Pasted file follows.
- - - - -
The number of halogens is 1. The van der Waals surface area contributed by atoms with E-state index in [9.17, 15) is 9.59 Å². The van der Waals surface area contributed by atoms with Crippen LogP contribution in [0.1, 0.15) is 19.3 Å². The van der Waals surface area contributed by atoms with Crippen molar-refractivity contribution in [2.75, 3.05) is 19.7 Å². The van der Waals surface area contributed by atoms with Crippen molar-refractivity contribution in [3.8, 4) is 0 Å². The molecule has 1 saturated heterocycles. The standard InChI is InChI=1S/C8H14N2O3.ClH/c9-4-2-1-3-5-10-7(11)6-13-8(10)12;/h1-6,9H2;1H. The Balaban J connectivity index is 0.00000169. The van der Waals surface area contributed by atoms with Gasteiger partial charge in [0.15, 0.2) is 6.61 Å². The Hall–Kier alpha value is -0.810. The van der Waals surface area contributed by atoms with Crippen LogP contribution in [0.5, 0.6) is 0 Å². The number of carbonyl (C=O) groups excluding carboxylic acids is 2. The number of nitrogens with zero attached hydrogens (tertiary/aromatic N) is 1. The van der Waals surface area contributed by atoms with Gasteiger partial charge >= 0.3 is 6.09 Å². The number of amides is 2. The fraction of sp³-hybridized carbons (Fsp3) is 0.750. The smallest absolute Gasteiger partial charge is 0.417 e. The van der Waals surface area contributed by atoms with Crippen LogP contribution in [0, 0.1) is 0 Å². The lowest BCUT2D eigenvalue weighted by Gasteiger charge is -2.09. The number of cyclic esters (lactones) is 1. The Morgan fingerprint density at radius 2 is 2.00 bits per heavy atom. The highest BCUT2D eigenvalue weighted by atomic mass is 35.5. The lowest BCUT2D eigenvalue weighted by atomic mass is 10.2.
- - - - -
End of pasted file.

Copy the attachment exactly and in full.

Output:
The number of halogens is 1. The van der Waals surface area contributed by atoms with E-state index in [9.17, 15) is 9.59 Å². The van der Waals surface area contributed by atoms with Crippen LogP contribution in [0.1, 0.15) is 19.3 Å². The van der Waals surface area contributed by atoms with Crippen molar-refractivity contribution in [2.75, 3.05) is 19.7 Å². The van der Waals surface area contributed by atoms with Crippen molar-refractivity contribution in [3.8, 4) is 0 Å². The molecule has 1 saturated heterocycles. The standard InChI is InChI=1S/C8H14N2O3.ClH/c9-4-2-1-3-5-10-7(11)6-13-8(10)12;/h1-6,9H2;1H. The Balaban J connectivity index is 0.00000169. The van der Waals surface area contributed by atoms with Gasteiger partial charge in [0.15, 0.2) is 6.61 Å². The Hall–Kier alpha value is -0.810. The van der Waals surface area contributed by atoms with Crippen LogP contribution in [0.5, 0.6) is 0 Å². The number of carbonyl (C=O) groups excluding carboxylic acids is 2. The number of nitrogens with zero attached hydrogens (tertiary/aromatic N) is 1. The van der Waals surface area contributed by atoms with Gasteiger partial charge >= 0.3 is 6.09 Å². The number of amides is 2. The fraction of sp³-hybridized carbons (Fsp3) is 0.750. The smallest absolute Gasteiger partial charge is 0.417 e. The van der Waals surface area contributed by atoms with Crippen LogP contribution in [0, 0.1) is 0 Å². The lowest BCUT2D eigenvalue weighted by Gasteiger charge is -2.09. The number of cyclic esters (lactones) is 1. The Morgan fingerprint density at radius 2 is 2.00 bits per heavy atom. The highest BCUT2D eigenvalue weighted by atomic mass is 35.5. The lowest BCUT2D eigenvalue weighted by atomic mass is 10.2.